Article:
For me, it was great to see Laura advance in her fishing skills. She caught her first trout on the Deschutes almost exactly a year ago and since then she has become more adept at reading water, tying knots and casting a Western style fly rod. For us, there are a lot of elements in fly fishing that we love about bicycle touring. They are both physical activities, they both require you to actively read the landscape (or waterscape) and they both give you excuses to stop and get to know wonderful small towns like Maupin.
While there, we also gave a short presentation talking about bicycle tourism at a chamber meeting. It was held in an American Legion building just off of the main street. We spoke about the benefits of having a Scenic Bikeway (they are currently proposing one), joining Oregon’s Bike Friendly Buisness Program as well as how bicycling can fit into the recreation opportunities they already have.
By now, the salmonfly hatch is probably winding down but there are still tons of fish in the water. We’re looking forward to it again already next year as well as planning our next biking and fishing excursion. If you’re into both fishing and bicycling, Maupin makes an awesome basecamp and we highly recommend it as a long weekend escape from Portland (the weather is usually drier too…bonus!). Tight lines and rubber side down.
In this video, we take a quick first look at Ortlieb’s first foray into bikepacking! Bringing their years of experience in making quality panniers, it’s exciting to see their addition to the current bikepacking trend.
We’re going to be taking a look at their handlebar roll and accessory bag as well. Be sure to subscribe to our Youtube Channel and be notified the second they are released!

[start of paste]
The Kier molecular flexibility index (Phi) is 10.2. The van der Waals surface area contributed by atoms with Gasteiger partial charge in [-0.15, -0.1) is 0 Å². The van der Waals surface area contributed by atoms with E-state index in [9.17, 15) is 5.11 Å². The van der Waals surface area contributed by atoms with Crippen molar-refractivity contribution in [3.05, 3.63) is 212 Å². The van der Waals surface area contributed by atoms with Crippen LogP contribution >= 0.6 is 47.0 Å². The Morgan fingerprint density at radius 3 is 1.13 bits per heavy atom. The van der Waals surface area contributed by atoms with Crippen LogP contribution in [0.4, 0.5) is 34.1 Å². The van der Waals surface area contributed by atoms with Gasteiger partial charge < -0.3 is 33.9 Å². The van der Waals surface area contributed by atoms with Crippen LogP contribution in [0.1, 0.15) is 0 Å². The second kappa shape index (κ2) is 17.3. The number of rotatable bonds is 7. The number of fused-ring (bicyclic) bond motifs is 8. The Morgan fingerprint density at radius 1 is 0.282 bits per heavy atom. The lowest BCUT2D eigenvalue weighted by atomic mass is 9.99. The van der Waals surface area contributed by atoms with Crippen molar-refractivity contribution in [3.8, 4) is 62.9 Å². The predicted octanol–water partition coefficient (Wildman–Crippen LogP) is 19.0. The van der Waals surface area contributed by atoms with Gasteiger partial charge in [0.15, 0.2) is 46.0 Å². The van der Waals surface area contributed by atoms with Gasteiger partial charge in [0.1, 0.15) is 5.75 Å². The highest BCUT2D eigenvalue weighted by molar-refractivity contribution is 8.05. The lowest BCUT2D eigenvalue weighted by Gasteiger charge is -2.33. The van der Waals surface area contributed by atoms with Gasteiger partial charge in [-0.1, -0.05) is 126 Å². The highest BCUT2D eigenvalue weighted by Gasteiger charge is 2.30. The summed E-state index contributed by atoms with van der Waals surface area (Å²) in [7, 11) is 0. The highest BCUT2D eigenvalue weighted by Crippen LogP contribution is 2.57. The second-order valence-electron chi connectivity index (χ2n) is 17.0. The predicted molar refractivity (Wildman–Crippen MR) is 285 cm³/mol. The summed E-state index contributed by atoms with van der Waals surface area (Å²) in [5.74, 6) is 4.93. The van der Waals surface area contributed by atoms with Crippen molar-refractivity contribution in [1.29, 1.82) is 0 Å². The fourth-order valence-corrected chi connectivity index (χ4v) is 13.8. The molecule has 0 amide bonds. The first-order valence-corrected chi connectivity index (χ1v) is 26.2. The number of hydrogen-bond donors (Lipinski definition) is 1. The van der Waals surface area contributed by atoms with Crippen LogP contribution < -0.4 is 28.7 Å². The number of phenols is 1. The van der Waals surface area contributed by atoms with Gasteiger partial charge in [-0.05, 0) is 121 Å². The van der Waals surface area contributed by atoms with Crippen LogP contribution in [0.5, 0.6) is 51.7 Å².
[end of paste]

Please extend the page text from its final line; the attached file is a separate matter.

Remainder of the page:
In this video we take a look at the Swift Industries Hinterland Ozette Rando bag. Made of lightweight X-Pac, it’s a great mashup between the traditional form factor of French randonneuring bags and modern materials. Watch the vid for a closer look!
If you like this video and want to be updated when we post new ones, be sure to subscribe to your Bicycle Travel Channel on Youtube.
A bike friendly lodge on the banks of one of Oregon’s premiere trout and steelhead rivers?! It doesn’t get any better than this. A few weeks ago we spent three days in the small town of Maupin, Oregon to do some great road riding and fishing. We stayed at the Imperial River Company which is right on the river. From our room, I could literally run out the door and be fishing in less than five minutes! In this video, we chat with Susie the owner of the hotel and talk about why they decided to be a bike friendly business. If you’re looking for a long weekend getaway and want to do some road riding and fishing, we really can’t recommend this place enough. On a side note, we’re going to start a little list of “PLP Recommended” businesses and destinations that we feel are awesome experiences for the bike traveler.